As far as midterms go, this was a mixed bag for Democrats. While they can tout their suburban victories and their slightly better than average historical performance in the House as a backlash against Trump, it is tempered by loss in the Senate that seems at least partly attributable to the antics of the Democrats during the Kavanaugh hearings, antagonizing red state voters to Democratic senators that voted against his nomination. Joe Manchin of West Virginia, the only Democrat to vote for Kavanaugh, won reelection by a little more than three points. It is clear that a no vote could have easily ended his career in the blood red state of West Virginia. The Democrats also didn’t win as many gubernatorial races as they were hoping to this year, as they were hoping to gain Florida, Georgia, Iowa, and Ohio. Overall? It was a good, but not a great night for Democrats. The wave was partial, as it swept through the suburbs, but rural red areas largely only grew more so.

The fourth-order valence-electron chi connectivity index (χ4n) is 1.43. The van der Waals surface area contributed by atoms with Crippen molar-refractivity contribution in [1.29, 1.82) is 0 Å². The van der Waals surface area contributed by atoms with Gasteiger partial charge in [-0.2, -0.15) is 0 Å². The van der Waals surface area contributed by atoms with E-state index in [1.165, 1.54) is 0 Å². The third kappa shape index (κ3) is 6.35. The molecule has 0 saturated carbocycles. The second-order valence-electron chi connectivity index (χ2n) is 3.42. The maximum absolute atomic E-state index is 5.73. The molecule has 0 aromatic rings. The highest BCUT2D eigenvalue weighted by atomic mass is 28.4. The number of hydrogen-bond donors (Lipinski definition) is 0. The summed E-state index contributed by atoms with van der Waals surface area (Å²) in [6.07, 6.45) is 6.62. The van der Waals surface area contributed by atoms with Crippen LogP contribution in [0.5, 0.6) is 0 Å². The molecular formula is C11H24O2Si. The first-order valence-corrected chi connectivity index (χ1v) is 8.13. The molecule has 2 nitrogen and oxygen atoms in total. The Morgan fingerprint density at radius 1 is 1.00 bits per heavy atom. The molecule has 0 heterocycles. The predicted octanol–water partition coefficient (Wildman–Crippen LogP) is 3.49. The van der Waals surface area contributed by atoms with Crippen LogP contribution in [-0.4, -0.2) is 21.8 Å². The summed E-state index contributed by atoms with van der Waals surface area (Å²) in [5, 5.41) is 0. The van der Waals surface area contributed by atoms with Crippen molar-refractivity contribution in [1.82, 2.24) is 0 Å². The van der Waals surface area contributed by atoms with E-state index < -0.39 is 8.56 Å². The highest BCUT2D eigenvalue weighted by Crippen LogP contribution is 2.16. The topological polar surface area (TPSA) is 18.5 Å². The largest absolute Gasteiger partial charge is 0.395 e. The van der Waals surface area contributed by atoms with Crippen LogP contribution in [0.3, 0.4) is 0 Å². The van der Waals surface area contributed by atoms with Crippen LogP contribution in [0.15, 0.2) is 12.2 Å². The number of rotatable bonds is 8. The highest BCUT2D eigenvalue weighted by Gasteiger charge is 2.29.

From a historical perspective, this race had some historical firsts and landmark events:

Whether Republican Martha McSally or Democrat Kyrsten Sinema wins in Arizona, they will be the state’s first female senator. If Sinema wins, she’ll be the first Democrat to be elected to the Senate from that state in 30 years as well as the first openly bisexual senator.

Colorado’s Democratic Rep. Jared Polis is the first openly gay man to be elected governor of a state.

Connecticut’s Jahana Hayes, elected to the 5th district, is the first black woman to be elected to Congress from the state.

If Rick Scott’s victory in Florida holds on recount, it will be the first time since 1875 that Florida has two Republican senators.

Georgia’s 6th district was won by Democrat Lucy McBath. This district was once represented by Republican Newt Gingrich and the last Democrat to win this district was John Flynt in 1976. McBath is black and the mother of murder victim Jordan Davis while Flynt had staunchly opposed civil rights legislation and signed the Southern Manifesto. Much has changed in 42 years.

Illinois’ 6th district was won by Democrat Sean Casten. This Chicago suburban district was once represented by the man responsible for the Hyde Amendment, Republican Henry Hyde. This area had been represented by Republicans for over 80 years.

Democrats Sharice Davids of Kansas’ 3rd district and Debra Haaland of New Mexico’s 1st district are the first two American Indian women elected to Congress.